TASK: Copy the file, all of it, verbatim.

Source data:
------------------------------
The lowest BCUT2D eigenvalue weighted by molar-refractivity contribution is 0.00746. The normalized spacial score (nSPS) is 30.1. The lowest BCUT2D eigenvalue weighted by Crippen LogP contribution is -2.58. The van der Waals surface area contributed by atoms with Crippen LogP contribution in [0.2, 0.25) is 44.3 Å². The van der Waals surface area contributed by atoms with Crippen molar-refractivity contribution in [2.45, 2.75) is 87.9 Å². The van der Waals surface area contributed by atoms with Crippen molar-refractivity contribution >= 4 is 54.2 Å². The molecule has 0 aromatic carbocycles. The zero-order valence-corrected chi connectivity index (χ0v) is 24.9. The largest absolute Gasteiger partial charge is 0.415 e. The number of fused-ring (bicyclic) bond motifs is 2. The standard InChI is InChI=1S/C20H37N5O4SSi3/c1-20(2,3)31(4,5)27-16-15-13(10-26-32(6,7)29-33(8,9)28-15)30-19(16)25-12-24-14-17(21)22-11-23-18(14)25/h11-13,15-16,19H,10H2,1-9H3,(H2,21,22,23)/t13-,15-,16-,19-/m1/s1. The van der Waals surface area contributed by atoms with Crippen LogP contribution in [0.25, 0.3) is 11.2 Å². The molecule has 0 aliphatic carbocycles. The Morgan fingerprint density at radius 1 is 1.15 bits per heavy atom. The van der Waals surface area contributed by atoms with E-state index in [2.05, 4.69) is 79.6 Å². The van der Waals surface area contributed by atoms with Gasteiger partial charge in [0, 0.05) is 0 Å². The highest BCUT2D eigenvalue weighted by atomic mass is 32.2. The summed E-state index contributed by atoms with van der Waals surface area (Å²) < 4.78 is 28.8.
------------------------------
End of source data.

The lowest BCUT2D eigenvalue weighted by molar-refractivity contribution is 0.00746. The normalized spacial score (nSPS) is 30.1. The lowest BCUT2D eigenvalue weighted by Crippen LogP contribution is -2.58. The van der Waals surface area contributed by atoms with Crippen LogP contribution in [0.2, 0.25) is 44.3 Å². The van der Waals surface area contributed by atoms with Crippen molar-refractivity contribution in [2.45, 2.75) is 87.9 Å². The van der Waals surface area contributed by atoms with Crippen molar-refractivity contribution >= 4 is 54.2 Å². The molecule has 0 aromatic carbocycles. The zero-order valence-corrected chi connectivity index (χ0v) is 24.9. The largest absolute Gasteiger partial charge is 0.415 e. The number of fused-ring (bicyclic) bond motifs is 2. The standard InChI is InChI=1S/C20H37N5O4SSi3/c1-20(2,3)31(4,5)27-16-15-13(10-26-32(6,7)29-33(8,9)28-15)30-19(16)25-12-24-14-17(21)22-11-23-18(14)25/h11-13,15-16,19H,10H2,1-9H3,(H2,21,22,23)/t13-,15-,16-,19-/m1/s1. The van der Waals surface area contributed by atoms with Crippen LogP contribution in [0.25, 0.3) is 11.2 Å². The molecule has 0 aliphatic carbocycles. The Morgan fingerprint density at radius 1 is 1.15 bits per heavy atom. The van der Waals surface area contributed by atoms with E-state index in [2.05, 4.69) is 79.6 Å². The van der Waals surface area contributed by atoms with Gasteiger partial charge in [0, 0.05) is 0 Å². The highest BCUT2D eigenvalue weighted by atomic mass is 32.2. The summed E-state index contributed by atoms with van der Waals surface area (Å²) < 4.78 is 28.8.